(Amset) One of the four sons of Horus, Imsety, whose name means perhaps “he who smoothes/pleases,” is depicted as a mummiform human on the jar which contains the liver of the deceased. Together with Horus and Hapy, Imsety is said in CT spell 157/BD spell 112 to be among the “Souls [Bau] of Pe,” a district of the town of Buto in Lower Egypt. Sometimes Imsety’s name is written in a manner (i.e., with terminal -t, “Imset”) that would generally indicate feminine gender. Furthermore, some depictions of Imsety are lighter in color than the other sons of Horus and beardless, perhaps suggesting female sex (Taylor 2001, p. 68). It has been suggested that an originally feminine Imsety lies behind a possible reference in PT utterance 482 to Horus having an “eldest [or ‘great’] daughter who is in Ḳdm.” (Alternately, the text would identify the unknown female as the eldest/’great’ daughter of Osiris.) It has also been suggested (Taylor 2001, p. 65) that the “-ty” ending is originally a feminine dual, and hence that “Imsety” refers to a pair of female deities.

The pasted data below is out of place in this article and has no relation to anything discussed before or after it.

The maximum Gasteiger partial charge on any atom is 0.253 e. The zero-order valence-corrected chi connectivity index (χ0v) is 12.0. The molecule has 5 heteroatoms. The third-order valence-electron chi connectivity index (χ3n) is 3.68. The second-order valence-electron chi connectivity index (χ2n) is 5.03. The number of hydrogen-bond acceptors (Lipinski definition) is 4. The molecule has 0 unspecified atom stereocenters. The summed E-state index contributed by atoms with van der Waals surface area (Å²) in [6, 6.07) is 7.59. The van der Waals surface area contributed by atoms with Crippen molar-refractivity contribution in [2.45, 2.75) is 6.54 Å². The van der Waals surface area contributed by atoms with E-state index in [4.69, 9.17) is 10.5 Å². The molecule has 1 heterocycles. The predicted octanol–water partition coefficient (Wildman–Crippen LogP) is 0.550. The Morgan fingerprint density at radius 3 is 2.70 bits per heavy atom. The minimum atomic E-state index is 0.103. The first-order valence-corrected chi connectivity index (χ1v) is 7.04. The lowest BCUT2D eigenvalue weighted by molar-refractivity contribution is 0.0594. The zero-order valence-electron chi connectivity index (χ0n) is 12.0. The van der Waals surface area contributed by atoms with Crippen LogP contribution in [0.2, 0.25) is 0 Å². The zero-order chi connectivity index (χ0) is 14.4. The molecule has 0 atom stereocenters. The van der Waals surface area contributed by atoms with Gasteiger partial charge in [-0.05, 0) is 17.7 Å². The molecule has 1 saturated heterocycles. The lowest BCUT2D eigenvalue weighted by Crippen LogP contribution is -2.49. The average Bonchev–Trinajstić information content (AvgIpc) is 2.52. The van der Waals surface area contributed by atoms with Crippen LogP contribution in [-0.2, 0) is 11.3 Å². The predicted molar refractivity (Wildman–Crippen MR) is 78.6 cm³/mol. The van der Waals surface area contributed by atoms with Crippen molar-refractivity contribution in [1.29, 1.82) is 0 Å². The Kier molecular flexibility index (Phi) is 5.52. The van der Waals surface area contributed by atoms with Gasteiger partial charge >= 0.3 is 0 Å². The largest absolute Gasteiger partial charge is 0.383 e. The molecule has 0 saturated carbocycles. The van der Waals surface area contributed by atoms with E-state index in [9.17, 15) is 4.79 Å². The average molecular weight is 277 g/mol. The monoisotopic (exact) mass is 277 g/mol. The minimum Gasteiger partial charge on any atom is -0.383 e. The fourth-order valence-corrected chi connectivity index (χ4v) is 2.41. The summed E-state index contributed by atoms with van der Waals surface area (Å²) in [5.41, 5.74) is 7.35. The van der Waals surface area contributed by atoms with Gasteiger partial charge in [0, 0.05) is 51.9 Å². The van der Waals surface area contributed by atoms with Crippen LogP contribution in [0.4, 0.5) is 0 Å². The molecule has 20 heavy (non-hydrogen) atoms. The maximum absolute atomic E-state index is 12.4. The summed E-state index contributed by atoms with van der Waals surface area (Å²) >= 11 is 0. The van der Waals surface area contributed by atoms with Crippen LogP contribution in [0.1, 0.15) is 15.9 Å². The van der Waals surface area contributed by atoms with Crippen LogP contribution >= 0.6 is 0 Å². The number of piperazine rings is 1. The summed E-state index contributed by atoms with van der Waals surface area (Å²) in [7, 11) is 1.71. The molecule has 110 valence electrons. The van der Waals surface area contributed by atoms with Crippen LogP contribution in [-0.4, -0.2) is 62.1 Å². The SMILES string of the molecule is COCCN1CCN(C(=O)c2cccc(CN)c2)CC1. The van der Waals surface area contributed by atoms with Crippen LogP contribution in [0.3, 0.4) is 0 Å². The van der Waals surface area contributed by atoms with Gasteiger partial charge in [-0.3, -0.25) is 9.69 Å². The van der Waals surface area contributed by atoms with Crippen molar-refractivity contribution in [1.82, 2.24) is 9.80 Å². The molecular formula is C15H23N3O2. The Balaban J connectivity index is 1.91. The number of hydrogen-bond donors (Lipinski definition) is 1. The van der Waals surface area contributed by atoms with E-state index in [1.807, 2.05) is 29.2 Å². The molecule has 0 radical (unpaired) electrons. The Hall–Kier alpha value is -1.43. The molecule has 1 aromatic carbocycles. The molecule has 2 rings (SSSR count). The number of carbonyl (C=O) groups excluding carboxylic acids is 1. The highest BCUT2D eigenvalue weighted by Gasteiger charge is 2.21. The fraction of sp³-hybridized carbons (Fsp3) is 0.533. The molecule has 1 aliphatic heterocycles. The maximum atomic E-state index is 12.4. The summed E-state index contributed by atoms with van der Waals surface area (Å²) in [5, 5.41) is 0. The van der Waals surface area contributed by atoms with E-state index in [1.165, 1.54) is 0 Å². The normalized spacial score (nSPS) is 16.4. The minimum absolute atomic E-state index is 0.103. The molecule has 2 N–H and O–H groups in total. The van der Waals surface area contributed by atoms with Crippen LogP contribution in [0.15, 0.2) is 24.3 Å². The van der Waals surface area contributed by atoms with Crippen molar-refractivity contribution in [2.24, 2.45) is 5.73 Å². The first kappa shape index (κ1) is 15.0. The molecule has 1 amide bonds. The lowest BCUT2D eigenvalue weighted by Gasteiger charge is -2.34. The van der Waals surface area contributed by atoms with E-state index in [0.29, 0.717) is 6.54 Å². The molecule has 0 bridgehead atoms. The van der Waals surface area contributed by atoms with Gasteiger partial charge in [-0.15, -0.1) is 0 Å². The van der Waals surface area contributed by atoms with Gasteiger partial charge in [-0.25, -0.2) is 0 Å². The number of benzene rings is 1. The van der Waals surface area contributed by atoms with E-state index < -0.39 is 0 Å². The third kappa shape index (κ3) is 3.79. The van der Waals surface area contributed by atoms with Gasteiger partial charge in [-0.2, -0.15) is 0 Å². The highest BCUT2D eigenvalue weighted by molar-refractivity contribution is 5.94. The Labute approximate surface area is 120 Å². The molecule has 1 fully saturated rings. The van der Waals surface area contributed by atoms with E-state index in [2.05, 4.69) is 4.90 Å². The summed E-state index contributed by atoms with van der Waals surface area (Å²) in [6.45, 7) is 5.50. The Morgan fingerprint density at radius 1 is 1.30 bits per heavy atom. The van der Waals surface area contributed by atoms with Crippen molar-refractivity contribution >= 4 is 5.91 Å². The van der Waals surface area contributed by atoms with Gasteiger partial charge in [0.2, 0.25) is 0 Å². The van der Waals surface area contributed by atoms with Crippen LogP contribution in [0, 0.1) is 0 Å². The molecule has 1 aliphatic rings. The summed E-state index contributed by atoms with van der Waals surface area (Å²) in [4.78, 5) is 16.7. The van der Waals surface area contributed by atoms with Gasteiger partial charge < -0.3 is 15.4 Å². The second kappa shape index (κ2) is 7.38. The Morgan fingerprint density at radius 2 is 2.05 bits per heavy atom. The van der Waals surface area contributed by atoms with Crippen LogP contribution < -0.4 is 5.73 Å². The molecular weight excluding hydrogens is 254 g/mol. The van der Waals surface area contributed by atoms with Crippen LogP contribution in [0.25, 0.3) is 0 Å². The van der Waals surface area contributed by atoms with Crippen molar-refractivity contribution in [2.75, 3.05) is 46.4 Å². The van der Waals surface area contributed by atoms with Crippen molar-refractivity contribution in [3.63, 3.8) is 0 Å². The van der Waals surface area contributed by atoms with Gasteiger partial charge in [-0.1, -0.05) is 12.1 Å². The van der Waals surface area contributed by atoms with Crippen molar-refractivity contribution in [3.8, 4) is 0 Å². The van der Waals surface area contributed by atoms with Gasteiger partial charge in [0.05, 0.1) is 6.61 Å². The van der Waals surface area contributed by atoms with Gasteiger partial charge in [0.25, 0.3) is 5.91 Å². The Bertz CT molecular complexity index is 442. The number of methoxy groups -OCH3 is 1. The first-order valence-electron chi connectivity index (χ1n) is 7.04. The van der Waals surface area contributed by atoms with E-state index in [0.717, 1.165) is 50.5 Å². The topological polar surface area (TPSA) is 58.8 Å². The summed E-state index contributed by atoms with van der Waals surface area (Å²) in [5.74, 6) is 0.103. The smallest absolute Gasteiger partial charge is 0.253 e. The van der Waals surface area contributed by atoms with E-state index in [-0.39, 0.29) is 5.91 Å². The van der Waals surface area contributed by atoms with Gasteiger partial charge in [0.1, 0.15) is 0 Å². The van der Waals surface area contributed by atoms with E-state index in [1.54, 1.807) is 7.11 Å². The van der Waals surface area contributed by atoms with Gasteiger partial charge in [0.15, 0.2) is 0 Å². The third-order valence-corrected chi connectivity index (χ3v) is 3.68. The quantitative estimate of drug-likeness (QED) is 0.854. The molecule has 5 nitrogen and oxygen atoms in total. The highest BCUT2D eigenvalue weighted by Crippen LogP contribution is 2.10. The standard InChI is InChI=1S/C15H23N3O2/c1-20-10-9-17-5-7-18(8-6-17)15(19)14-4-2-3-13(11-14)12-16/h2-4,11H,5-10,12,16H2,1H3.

Allen, T. G. 1974. The Book of the Dead or Going Forth by Day. Chicago: University of Chicago Press. [BD]
Faulkner, R. O. 1969. The Ancient Egyptian Pyramid Texts. Oxford: Oxford University Press. [PT]
Faulkner, R. O. 1973-8. The Ancient Egyptian Coffin Texts. 3 vols. Warminster: Aris & Phillips Ltd. [CT]
Taylor, J. H. 2001. Death and the Afterlife in Ancient Egypt. Chicago: University of Chicago Press.

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One Response to “Imsety”

  1. NEGRIER said

    Thank you ; Imsety was a figure of the passivity in the exercise of the pedagogy. Patrick Négrier

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